Novel Insights Into Mitochondria’s Role in Muscle Development and Dystrophy

Novel Insights Into Mitochondria’s Role in Muscle Development and Dystrophy

Researchers at Peking University in China recently revealed new insights on the involvement of mitochondria in muscle development and muscular dystrophy in animal models. The study was recently published in the journal PLoS One and is entitled “Remodeling of Mitochondrial Flashes in Muscular Development and Dystrophy in Zebrafish”.

Mitochondria are small cellular organelles considered the powerhouse of cells where the energy for the body is produced. It is thought that mitochondria are highly diverse in a tissue- and cell type-specific manner, undergoing significant remodeling in different developmental stages or in the contexts of diseases and stress.

It has been recently shown that active mitochondria can undergo intermittent bursts of superoxide and reactive oxygen species (ROS) production, referred to as “mitochondrial flashes”. These reactive species, when present in high levels, can induce significant damage to cell structures and lead to the development of medical conditions. The mitochondrial flashes (or mitoflash) can be visualized through the use of biosensors (e.g., cpYFP) or chemical probes. The origin and regulation of mitoflash activity seems to be linked to core mitochondrial functions like energy metabolism, and to the mitochondrial response to stress stimuli like ROS.

In the study, researchers evaluated the developmental and disease-related remodeling of mitoflash activity in skeletal muscles of a zebrafish model of Duchenne muscular dystrophy (DMD), a human inherited disorder caused by a defective gene (dystrophin) that is characterized by a rapid progressive skeletal muscle weakness caused by chronic inflammation and the degeneration of muscle cells and tissue, which can compromise locomotion and the respiratory function, leading to breathing complications and cardio-respiratory failure. The team hypothesized that mitoflashes may be a biomarker of mitochondrial remodeling during skeletal muscle development. Transgenic zebrafish expressing the mitoflash reporter cpYFP were used in the study.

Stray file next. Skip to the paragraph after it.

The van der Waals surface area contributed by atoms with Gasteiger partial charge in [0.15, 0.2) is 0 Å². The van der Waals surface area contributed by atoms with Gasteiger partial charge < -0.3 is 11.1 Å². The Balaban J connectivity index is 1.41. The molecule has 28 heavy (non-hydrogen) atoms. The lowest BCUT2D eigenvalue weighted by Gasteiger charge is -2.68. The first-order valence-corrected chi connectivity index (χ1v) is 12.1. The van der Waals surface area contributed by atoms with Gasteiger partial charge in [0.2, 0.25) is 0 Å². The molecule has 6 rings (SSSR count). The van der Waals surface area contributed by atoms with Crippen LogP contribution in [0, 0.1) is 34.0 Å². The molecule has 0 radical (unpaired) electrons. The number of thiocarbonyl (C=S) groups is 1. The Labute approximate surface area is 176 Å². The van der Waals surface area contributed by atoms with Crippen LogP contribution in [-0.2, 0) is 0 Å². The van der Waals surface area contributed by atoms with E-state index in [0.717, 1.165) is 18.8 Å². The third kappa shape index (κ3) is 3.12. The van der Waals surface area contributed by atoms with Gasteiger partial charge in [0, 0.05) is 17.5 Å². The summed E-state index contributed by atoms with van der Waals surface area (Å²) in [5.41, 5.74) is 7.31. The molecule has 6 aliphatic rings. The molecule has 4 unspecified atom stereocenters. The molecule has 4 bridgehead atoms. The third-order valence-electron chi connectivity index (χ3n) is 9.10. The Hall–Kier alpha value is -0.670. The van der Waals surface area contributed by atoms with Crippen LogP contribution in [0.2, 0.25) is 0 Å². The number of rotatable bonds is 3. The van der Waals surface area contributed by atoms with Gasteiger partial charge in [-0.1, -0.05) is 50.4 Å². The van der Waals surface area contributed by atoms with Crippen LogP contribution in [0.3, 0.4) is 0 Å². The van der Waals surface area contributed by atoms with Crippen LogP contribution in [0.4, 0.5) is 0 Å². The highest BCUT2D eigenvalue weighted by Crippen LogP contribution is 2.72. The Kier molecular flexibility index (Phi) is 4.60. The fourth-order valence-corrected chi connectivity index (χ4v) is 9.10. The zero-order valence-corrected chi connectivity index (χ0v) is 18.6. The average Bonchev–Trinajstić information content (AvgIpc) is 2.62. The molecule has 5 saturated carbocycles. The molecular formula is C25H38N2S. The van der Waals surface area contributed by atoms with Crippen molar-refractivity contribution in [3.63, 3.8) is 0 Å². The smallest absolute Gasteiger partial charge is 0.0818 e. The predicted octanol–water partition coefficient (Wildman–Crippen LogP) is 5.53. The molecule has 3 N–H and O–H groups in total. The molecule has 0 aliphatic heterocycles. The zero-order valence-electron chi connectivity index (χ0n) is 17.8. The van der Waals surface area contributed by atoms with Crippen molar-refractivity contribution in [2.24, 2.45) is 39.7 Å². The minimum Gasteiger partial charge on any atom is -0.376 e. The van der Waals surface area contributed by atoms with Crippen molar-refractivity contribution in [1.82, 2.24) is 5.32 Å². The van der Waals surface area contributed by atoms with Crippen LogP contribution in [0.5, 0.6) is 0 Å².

Researchers found prominent multiphasic changes in mitoflash frequency and properties according to the muscle type under development from 2 to 14 days post fertilization in the transgenic zebrafish. Furthermore, researchers observed short (S)-type mitoflashes mainly during early muscle formation, while during muscle maturation S-, transitory (T)- and regular (R)-type mitoflashes were detected according to their kinetics of decay, followed by a switch to R-type mitoflashes in mature skeletal muscles. This switch in mitoflash type was found to be in agreement with mitochondrial morphological changes. The team also found mitoflash changes in early development of muscular dystrophy in a zebrafish model of the disease, including remarkable cell-to-cell heterogeneity, increased mitoflash frequency, altered S- to R-type mitoflash transition and reduced levels of NAD(P)H (which is involved in the protective mechanism against ROS toxicity).

The research team concluded that during the development of skeletal muscles, as well as in diseased muscles, there is an intense functional and morphological remodeling of mitochondria accompanied by a profound developmental remodeling of mitoflash activity. The authors suggest that mitoflashes might represent a valuable physiological marker of mitochondrial function in animals under physiological but also pathophysiological conditions.

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